The U.S. Court of Appeals for the 8th Circuit has rejected an order requiring the EEOC to pay $4.7 million in attorney fees and costs to CRST Van Expedited, Inc., one of the nation’s leading transport companies, in an egregious sexual harassment case involving female truck driver trainees.
This lawsuit, perhaps more than any other in recent history, demonstrates the extent to which federal courts have moved away from the worthy goal of addressing serious employment discrimination to engaging in pro-business partisanship, sweeping generalizations and moronic procedural disputes. It also raises questions about whether the EEOC, in the current environment, can actually carry out its goal of promoting more strategic use of agency resources by emphasizing high stakes litigation involving multiple victims.
At various points, Chief Judge Linda R. Reade of the U.S. District Court of Iowa dismissed all of the 154 plaintiffs in the EEOC case and ruled the agency must pay CRST, one of the nation’s leading transport company, a whopping $4.7 million in attorneys’ fees and costs.
The 8th Circuit’s ruling constitutes a step in the right direction. The appeals court remanded the case back to the district court with instructions to reassess the attorney’s fee award. Among other things, the appeals court is asking Reade to explain why she dismissed dozens of sexual harassment claims as frivolous, unreasonable or ungrounded. Moreover, the Court rejected Reade’s award of attorney fees with respect to 67 claimants whom Reade dismissed from the case under a controversial ‘failure to conciliate” theory.
Several federal circuits have ruled the EEOC must engage in individual conciliation or negotiations with an employer with respect to each and every claim in a class action lawsuit, even if the employer has indicated no willingness to settle. This requirement allows guilty employers to delay adjudicting the issue of discrimination, constitutes a colossal waste of EEOC resources, and ultimately severely limits the agency’s ability to file class action employment discrimination lawsuits.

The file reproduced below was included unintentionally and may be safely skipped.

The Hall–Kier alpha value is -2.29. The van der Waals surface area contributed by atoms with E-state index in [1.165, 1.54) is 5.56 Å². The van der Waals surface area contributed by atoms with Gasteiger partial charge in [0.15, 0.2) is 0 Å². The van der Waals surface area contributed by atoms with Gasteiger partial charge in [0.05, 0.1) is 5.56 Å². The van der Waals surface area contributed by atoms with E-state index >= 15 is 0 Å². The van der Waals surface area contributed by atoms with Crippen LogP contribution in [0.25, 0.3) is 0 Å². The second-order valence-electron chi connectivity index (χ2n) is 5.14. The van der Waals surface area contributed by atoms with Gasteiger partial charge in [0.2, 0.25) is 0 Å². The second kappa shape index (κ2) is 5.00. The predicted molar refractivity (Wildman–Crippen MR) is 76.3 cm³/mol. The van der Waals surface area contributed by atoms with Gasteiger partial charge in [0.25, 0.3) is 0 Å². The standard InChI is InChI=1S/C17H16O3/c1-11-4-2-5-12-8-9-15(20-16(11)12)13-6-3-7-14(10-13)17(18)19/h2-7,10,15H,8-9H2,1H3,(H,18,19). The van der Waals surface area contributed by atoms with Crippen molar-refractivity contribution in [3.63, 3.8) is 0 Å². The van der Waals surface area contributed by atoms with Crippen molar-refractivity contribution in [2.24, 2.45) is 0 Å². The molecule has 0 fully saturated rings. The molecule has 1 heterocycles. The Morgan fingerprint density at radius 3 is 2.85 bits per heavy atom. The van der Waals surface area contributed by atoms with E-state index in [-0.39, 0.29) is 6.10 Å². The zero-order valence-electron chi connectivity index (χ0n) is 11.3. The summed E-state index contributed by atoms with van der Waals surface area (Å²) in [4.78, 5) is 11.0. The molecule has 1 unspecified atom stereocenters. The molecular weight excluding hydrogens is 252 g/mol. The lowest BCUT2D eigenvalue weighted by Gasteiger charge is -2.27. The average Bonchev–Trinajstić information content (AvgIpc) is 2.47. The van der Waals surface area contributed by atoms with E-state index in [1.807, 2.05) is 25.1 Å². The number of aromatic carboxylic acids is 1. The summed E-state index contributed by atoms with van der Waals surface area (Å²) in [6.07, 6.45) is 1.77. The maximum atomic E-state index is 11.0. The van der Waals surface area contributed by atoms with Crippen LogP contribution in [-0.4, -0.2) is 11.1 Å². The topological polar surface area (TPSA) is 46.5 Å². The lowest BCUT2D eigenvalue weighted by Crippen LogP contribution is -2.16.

Reade dismissed 67 potential class members from the CRST lawsuit on the grounds that the EEOC failed to engage in “bona fide” conciliation efforts with CRST. She did not even consider the merits of the plaintiff’s claims, some of which involved shocking allegations of sexual harassment and abuse lodged by female truck driver trainees who were stranded in isolated conditions on the road. These women alleged that CRST did little or nothing in response to their complaints.
The 8th Circuit ruled that the EEOC’s duty to conciliate does not constitute an element of a claim. Therefore, the appeals court said , the EEOC didn’t lose those 67 claims and the CRST was not a prevailing party with respect to those claims. The appeals court concluded that CRST is not entitled to an award of attorneys’ fees for the claims dismissed under the “failure to conciliate” theory.
The case has a complicated procedural history. Reade dismissed all of the claims against CRST and then dismissed the EEOC’s complaint as unfounded. She ordered the EEOC to pay $4.5 million in attorney fees to CRST. The EEOC appealed and Reade was forced to reinstate three of the dismissed claims. The EEOC and CRST subsequently settled one claim with CRST agreeing to pay the trainee plaintiff $50,000. Reade then declared that CRST the prevailing party in the lawsuit and ordered the EEOC to pay the original attorneys fee award plus an additional two million stemming because the EEOC appealed. Judge Reade “reasoned” that CRST had lost only one claim, whereas the EEOC lost 153 claims and won only one.
The appeals court criticized Reade’s choice “to make a universal finding that all of the EEOC’s claims were without foundation.” It ruled that a district court must identify why a claim is considered frivolous, unreasonable or groundless in order to award attorneys’ fees
The appeals court also ruled that Reade’s unsupported conclusion that the EEOC’s appeal was groundless “is insufficient to support an appellate award … The district court must explain why ‘no reasonable person would have thought he could succeed on appeal’ or why ‘the appeal had no foundation in law.’”
* The case is EEOC v. CRST Van Expedited, Inc., No. 13-3159, 2014 U.S. App. LEXIS 24130 (8th Cir. Dec. 22, 2014).